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5 votes

For the construction of a phrase it is good praxis to look at what classical authors (especially Cicero) did. I haven't found a comparative use of the adjective procerus. However, the phrase "to ...

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Is it correct to say, "Additionem in prima, secunda, et tertia syllogismi"?
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4 votes

Given that syllogismus is masculine, and to indicate anything over which you exercise an activity you have to use in + ablative, if I have correctly understand what you mean, the correctly translation ...

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Words that unexpectedly but consistently scan long
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4 votes

Hoc is always scanned long in classical poetry, because it is the same as *hocc (from *hocce < *hodce). I give only a couple of examples, but you can check by yourself using http://www.pedecerto.eu/...

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The lowest form of humor
4 votes

For a detailed account of that subject you can see the first two chapter of the book A Cultural History of Humour. From Antiquity to the Present Day, ed. by Jan Bremmer and Hermann Roodenburg, (Wiley: ...

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Grammatical modification of quote attributed to Appius Claudius Crassus Caecus (340-273 B.C)
3 votes

The quotation is attributed to Appius Claudius Caecus by the Pseudo-Sallust, Epistula ad Caesarem senem de republica 1,1,2: sed res docuit id verum esse, quod in carminibus Appius ait, fabrum esse ...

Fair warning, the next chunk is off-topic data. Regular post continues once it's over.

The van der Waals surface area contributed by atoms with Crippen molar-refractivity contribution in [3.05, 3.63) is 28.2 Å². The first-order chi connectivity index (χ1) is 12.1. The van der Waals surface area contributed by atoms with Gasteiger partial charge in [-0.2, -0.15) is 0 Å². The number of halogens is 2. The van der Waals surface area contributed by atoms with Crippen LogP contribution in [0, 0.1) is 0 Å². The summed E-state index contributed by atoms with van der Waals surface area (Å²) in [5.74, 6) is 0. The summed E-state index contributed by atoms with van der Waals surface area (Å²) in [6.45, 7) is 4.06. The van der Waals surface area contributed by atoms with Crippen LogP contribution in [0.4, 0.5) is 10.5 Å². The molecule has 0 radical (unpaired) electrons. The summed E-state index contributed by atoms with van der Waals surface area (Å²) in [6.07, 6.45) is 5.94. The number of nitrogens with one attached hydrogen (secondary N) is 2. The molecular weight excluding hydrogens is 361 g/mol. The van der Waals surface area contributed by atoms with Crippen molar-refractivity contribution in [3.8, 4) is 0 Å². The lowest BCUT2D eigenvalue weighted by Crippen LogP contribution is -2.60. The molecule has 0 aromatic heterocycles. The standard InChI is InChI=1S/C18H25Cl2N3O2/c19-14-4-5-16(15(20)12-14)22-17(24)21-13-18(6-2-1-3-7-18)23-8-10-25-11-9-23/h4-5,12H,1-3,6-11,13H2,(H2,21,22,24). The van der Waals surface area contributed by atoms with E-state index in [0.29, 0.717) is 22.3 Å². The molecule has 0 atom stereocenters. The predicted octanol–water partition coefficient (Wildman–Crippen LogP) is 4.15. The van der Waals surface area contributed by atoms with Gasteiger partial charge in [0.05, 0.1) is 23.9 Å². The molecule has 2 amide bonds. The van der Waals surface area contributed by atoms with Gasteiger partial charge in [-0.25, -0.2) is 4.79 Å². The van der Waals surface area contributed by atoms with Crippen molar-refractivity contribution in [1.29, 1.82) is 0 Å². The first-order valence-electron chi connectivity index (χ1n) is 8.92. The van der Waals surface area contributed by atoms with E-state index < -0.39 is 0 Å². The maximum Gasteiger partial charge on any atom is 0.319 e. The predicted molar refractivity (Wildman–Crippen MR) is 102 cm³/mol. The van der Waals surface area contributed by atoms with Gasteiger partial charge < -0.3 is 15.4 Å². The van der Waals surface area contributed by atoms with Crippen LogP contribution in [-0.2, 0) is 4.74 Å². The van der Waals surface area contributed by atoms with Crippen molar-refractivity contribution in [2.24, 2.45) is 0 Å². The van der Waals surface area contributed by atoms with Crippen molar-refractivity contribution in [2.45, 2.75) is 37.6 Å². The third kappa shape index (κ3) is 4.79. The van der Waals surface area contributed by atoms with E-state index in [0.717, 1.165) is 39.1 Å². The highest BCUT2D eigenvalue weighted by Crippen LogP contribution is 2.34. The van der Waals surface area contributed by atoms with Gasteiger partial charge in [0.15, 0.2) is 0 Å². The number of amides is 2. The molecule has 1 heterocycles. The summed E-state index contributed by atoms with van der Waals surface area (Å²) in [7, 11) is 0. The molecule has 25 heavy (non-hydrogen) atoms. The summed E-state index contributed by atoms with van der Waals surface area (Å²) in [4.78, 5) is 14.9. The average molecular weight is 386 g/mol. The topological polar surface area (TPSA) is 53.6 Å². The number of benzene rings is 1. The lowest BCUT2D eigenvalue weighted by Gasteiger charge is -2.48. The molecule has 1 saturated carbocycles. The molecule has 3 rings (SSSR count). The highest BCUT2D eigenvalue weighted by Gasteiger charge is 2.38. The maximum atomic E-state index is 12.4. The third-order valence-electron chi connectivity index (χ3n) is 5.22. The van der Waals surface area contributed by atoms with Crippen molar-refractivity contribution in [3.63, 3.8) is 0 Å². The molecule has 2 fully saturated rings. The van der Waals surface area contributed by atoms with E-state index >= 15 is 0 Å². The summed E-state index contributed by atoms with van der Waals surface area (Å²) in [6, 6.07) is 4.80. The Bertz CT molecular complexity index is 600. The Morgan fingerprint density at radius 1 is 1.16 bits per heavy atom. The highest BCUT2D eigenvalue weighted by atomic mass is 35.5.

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Aeolic and Ionic personal pronouns: paradigms for recitation?
3 votes

As this article suggests, Aeolian forms have sometimes been maintained where the metric would have admitted the substitution of an ionism. I advise you to read it because you will find a list of ...

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Should you repeat the same verb twice in a ὁ μὲν ... ὁ δέ construction?
3 votes

First of all you need to eliminate the article τοὺς, as ἀγαθοὺς is a predicative adjective with nominal value ("we believed that they were good friends" and not "We believed that they were the good ...

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Approaches to translating "without + verb"
3 votes

The only attested use of gerund of nicto which I found is from the s. 10 p.C., by a certain Eugenius Vulgarius (Monumenta Germaniae Historica Poetae Latini Medii Aevi 4/1, Berlin 1899, p. 414): ...

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Choosing conjunctive tenses in a clause subordinate to a subordinate clause
3 votes

If we have a subordinate clause depending on superordinate conjunctive clause, we must consider the tense of the conjunctive: (A) present or perfect "logic" (assimilable to a present), it should be ...

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English adjective derived from Latin for "per equal amount of datapoints"
2 votes

I would call it an isoplethic or homoplethic average measurement. It is a Greek compound formed of ἴσος ("same", "equal") and πλῆθος (which usually mean "big quantity", ...